In this book, a leading plant scientist offers a new understanding of the botanical world and a passionate argument for intelligent plant life. Are plants intelligent? Can they solve problems, communicate, and navigate their surroundings? For centuries, philosophers and scientists have argued that plants are unthinking and inert, yet discoveries over the past fifty years have challenged this idea, shedding new light on the complex interior lives of plants. In Brilliant Green, leading scientist Stefano Mancuso presents a new paradigm in our understanding of the vegetal world. He argues that plants process information, sleep, remember, and signal to one another-showing that, far from passive machines, plants are intelligent and aware. Part botany lesson, part manifesto, Brilliant Green is an engaging and passionate examination of the inner workings of the plant kingdom.--

Brilliant Green

Author: Stefano Mancuso
Publisher: Island Press
ISBN: 9781610917315
Size: 80.35 MB
Format: PDF, Kindle
View: 218
Download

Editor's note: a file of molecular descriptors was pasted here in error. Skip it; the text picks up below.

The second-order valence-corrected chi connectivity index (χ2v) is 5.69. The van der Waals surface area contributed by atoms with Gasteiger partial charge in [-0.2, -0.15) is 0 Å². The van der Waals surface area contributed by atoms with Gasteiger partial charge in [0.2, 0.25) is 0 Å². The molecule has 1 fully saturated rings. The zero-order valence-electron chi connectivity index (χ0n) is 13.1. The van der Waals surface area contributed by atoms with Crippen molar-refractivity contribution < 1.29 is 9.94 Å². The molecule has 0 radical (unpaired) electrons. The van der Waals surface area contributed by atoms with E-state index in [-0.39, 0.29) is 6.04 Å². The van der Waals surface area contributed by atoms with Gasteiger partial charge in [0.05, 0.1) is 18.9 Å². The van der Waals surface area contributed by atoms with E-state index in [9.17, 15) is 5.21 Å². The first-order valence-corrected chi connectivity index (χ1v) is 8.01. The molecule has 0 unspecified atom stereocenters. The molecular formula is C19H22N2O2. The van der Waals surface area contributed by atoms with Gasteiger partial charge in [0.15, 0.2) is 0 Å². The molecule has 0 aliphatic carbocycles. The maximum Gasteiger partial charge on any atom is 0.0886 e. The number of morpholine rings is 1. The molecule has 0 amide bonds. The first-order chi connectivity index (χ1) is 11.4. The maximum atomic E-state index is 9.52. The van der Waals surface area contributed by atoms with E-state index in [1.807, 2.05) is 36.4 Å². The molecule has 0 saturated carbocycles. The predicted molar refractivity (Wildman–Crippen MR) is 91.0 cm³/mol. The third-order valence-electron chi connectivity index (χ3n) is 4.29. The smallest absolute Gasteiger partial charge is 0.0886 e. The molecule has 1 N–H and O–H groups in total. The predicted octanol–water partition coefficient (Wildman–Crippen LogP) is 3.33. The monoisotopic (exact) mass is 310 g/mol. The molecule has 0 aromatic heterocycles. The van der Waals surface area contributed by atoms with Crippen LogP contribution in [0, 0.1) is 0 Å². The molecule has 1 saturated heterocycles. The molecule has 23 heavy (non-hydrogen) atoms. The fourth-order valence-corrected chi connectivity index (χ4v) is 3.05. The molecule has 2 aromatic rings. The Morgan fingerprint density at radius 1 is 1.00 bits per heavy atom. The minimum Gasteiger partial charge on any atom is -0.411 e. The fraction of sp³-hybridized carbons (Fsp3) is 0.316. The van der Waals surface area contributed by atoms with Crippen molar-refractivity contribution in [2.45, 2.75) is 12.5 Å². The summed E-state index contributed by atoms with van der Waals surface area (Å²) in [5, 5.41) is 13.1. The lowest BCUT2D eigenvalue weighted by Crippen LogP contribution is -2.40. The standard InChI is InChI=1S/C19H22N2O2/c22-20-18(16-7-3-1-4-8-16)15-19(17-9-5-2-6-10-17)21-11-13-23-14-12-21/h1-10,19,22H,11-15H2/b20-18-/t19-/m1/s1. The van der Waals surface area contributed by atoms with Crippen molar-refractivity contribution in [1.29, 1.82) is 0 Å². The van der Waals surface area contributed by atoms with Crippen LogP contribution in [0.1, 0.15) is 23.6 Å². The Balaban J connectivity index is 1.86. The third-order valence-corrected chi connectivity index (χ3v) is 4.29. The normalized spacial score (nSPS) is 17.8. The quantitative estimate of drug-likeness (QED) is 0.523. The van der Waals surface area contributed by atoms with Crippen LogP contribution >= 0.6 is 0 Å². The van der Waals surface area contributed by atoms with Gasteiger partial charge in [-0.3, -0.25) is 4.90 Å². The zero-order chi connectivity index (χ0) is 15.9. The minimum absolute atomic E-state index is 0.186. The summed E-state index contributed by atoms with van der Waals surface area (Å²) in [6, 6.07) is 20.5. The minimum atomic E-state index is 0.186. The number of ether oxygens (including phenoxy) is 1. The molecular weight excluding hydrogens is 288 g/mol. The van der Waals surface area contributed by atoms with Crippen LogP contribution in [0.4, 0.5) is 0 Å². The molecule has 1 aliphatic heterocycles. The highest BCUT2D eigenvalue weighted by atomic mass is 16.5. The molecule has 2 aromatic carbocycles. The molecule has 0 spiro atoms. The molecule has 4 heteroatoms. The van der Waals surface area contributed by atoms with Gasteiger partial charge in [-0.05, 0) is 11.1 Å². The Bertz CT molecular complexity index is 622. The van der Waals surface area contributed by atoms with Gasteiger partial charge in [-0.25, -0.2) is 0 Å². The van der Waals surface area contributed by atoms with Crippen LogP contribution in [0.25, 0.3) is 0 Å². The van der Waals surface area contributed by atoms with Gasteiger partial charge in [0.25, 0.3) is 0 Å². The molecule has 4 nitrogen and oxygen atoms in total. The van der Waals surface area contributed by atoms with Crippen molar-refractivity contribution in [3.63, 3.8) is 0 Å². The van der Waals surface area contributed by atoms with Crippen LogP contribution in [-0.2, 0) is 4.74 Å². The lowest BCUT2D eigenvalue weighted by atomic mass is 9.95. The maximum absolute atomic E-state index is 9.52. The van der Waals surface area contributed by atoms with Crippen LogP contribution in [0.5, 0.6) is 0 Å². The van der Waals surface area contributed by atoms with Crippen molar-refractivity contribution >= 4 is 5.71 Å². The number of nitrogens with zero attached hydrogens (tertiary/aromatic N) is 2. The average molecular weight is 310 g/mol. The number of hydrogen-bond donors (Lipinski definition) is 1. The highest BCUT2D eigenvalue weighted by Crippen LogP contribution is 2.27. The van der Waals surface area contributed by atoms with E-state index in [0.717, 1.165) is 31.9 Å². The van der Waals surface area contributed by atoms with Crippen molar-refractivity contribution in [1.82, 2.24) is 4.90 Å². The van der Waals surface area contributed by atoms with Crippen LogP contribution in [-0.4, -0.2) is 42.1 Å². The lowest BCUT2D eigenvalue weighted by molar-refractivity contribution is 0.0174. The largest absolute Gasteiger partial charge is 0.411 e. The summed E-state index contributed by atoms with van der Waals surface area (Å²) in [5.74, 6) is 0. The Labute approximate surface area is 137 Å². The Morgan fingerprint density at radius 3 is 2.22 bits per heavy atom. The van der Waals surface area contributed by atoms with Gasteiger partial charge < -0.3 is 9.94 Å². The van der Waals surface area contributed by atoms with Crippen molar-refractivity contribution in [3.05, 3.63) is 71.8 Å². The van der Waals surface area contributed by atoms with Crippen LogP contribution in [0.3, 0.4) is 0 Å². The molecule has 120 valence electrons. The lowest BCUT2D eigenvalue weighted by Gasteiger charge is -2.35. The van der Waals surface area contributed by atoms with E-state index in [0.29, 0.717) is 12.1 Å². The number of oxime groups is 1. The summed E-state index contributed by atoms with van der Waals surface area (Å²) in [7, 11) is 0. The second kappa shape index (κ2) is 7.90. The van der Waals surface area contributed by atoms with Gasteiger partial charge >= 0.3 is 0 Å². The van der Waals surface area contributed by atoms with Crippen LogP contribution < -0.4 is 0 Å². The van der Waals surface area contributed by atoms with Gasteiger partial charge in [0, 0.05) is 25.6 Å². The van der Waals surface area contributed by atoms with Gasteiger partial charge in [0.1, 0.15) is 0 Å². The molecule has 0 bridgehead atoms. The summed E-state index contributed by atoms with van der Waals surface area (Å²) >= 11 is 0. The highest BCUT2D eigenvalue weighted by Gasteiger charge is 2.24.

Are plants intelligent? Can they solve problems, communicate, and navigate their surroundings? Or are they passive, incapable of independent action or social behavior? Philosophers and scientists have pondered these questions since ancient Greece, most often concluding that plants are unthinking and inert: they are too silent, too sedentary -- just too different from us. Yet discoveries over the past fifty years have challenged these ideas, shedding new light on the extraordinary capabilities and complex interior lives of plants. In Brilliant Green, Stefano Mancuso, a leading scientist and founder of the field of plant neurobiology, presents a new paradigm in our understanding of the vegetal world. Combining a historical perspective with the latest in plant science, Mancuso argues that, due to cultural prejudices and human arrogance, we continue to underestimate plants. In fact, they process information, sleep, remember, and signal to one another -- showing that, far from passive machines, plants are intelligent and aware. Through a survey of plant capabilities from sight and touch to communication, Mancuso challenges our notion of intelligence, presenting a vision of plant life that is more sophisticated than most imagine. Plants have much to teach us, from network building to innovations in robotics and man-made materials -- but only if we understand more about how they live. Part botany lesson, part manifesto, Brilliant Green is an engaging and passionate examination of the inner workings of the plant kingdom. Financial support for the translation of this book has been provided by SEPS: Segretariato Europeo Per Le Pubblicazioni Scientifiche.